Internet free speech protected in the Middle East

There are a number of valuable lessons we Americans can take from this discussion. The most important is that we need to watch our lawmakers very carefully.

If you haven't been following Jordanian politics particularly closely (and why would you?), you might have missed an important debate.

Jordan (the Middle Eastern country, not the insanely endowed British model or the best basketball player of all time), has been working towards enacting an Information Systems Crimes Law (which is also known as their Cyber Crimes Law). In doing so, they've been trying to define for their nation exactly what constitutes a cybercrime and/or an act of cyberterrorism.

What makes this discussion interesting from our American perspective is where the attempt to protect their nation's interests ran afoul of the Hashemite Arab Kingdom of Jordan's version of freedom of speech.

In an original draft of the law, the law essential punished any Jordanian who sent any message via the Internet that contained "defamation, contempt or slander".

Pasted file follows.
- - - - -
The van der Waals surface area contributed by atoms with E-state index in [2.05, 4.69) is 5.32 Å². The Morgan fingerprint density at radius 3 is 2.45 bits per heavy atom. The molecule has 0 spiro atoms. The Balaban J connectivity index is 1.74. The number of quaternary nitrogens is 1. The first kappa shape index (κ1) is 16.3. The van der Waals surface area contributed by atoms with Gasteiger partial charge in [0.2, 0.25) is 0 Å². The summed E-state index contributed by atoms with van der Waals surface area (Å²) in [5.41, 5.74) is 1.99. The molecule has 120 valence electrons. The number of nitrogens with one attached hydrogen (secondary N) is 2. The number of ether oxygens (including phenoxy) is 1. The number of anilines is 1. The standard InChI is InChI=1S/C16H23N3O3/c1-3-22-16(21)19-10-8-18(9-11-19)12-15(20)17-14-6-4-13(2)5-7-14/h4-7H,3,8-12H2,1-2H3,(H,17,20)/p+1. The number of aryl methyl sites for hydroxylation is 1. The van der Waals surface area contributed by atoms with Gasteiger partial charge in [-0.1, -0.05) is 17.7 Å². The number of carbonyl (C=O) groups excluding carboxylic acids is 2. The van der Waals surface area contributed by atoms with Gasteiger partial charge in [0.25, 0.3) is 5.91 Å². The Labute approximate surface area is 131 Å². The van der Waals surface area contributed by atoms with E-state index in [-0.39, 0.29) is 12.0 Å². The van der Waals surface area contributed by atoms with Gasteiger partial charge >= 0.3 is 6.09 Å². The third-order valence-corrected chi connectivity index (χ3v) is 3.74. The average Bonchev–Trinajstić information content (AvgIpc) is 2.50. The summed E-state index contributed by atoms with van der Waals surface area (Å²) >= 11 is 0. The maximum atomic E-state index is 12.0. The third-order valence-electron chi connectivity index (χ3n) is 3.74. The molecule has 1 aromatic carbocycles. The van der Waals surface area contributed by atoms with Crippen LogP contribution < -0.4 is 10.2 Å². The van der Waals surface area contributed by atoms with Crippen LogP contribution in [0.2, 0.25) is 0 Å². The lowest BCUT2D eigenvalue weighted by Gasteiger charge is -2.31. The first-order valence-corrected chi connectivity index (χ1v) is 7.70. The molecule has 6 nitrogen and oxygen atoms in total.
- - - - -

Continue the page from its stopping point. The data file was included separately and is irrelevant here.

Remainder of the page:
Jordanian journalists and bloggers exploded, claiming that there were no good definitions of the terms, that this new law was meant to stifle speech and expression, and overall expressed as much contempt as they could before being squelched permanently.

The outcry lasted ten days, after which the Jordanian government amended the law, focusing it more tightly on the issues of government security and expressly supporting Internet free speech.

Lessons to learn

There are a number of valuable lessons we Americans can take from this discussion. The most important is that we need to watch our lawmakers very carefully.

Cyberterrorism and cybercrime will continue to get worse and, as a nation, we're going to need to evolve our laws to keep up. But as with all America's laws, we need to walk that fine line between protection and freedom, and we need to make sure we don't pass ultra-restrictive laws in the name of cyberterrorism protection.

But there's another interesting lesson here as well. Many Americans tend to paint all Middle Eastern countries with the same broad (and often not particularly kind) brush.

Many Americans tend not to think of these nations as particularly forward-thinking or as providing their citizens with American-style freedoms. While I'm sure I wouldn't agree with all of Jordan's laws, it's good for Americans to see the Middle Eastern nation grappling with issues of free speech and coming down on the side of right.

Feel free to comment -- as long as you don't express any contempt! Seriously, be cool. This is an important topic and worthy of smart discussion.

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